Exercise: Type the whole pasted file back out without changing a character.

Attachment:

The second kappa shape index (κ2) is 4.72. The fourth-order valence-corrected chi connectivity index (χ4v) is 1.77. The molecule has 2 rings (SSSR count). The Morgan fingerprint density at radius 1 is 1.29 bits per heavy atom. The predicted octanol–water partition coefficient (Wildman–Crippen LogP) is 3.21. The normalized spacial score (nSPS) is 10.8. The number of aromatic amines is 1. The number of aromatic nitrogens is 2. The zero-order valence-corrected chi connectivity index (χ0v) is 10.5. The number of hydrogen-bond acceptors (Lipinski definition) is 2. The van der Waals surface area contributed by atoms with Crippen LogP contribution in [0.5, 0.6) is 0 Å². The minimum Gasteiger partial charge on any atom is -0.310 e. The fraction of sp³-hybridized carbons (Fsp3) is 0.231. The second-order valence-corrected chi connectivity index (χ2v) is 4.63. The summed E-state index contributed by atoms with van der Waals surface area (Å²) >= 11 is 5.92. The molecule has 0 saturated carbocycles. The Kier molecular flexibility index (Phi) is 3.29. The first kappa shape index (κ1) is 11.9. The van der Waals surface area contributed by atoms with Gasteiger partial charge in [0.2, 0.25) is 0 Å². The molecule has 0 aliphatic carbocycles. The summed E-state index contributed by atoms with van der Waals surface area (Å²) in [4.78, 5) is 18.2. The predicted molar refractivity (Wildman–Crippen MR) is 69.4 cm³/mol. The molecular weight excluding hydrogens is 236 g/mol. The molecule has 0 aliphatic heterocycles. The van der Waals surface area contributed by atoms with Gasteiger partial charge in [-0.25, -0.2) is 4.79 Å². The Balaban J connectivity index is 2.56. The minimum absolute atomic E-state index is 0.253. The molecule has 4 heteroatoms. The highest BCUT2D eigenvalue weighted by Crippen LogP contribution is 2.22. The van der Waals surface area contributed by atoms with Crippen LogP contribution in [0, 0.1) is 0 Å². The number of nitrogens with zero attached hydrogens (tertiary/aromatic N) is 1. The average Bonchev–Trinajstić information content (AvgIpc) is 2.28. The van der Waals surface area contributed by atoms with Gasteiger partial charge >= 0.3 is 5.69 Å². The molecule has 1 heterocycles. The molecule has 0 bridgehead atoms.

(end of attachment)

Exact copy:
The second kappa shape index (κ2) is 4.72. The fourth-order valence-corrected chi connectivity index (χ4v) is 1.77. The molecule has 2 rings (SSSR count). The Morgan fingerprint density at radius 1 is 1.29 bits per heavy atom. The predicted octanol–water partition coefficient (Wildman–Crippen LogP) is 3.21. The normalized spacial score (nSPS) is 10.8. The number of aromatic amines is 1. The number of aromatic nitrogens is 2. The zero-order valence-corrected chi connectivity index (χ0v) is 10.5. The number of hydrogen-bond acceptors (Lipinski definition) is 2. The van der Waals surface area contributed by atoms with Crippen LogP contribution in [0.5, 0.6) is 0 Å². The minimum Gasteiger partial charge on any atom is -0.310 e. The fraction of sp³-hybridized carbons (Fsp3) is 0.231. The second-order valence-corrected chi connectivity index (χ2v) is 4.63. The summed E-state index contributed by atoms with van der Waals surface area (Å²) >= 11 is 5.92. The molecule has 0 saturated carbocycles. The Kier molecular flexibility index (Phi) is 3.29. The first kappa shape index (κ1) is 11.9. The van der Waals surface area contributed by atoms with Gasteiger partial charge in [0.2, 0.25) is 0 Å². The molecule has 0 aliphatic carbocycles. The summed E-state index contributed by atoms with van der Waals surface area (Å²) in [4.78, 5) is 18.2. The predicted molar refractivity (Wildman–Crippen MR) is 69.4 cm³/mol. The molecular weight excluding hydrogens is 236 g/mol. The molecule has 0 aliphatic heterocycles. The van der Waals surface area contributed by atoms with Gasteiger partial charge in [-0.25, -0.2) is 4.79 Å². The Balaban J connectivity index is 2.56. The minimum absolute atomic E-state index is 0.253. The molecule has 4 heteroatoms. The highest BCUT2D eigenvalue weighted by Crippen LogP contribution is 2.22. The van der Waals surface area contributed by atoms with Crippen LogP contribution in [0, 0.1) is 0 Å². The number of nitrogens with zero attached hydrogens (tertiary/aromatic N) is 1. The average Bonchev–Trinajstić information content (AvgIpc) is 2.28. The van der Waals surface area contributed by atoms with Gasteiger partial charge >= 0.3 is 5.69 Å². The molecule has 1 heterocycles. The molecule has 0 bridgehead atoms.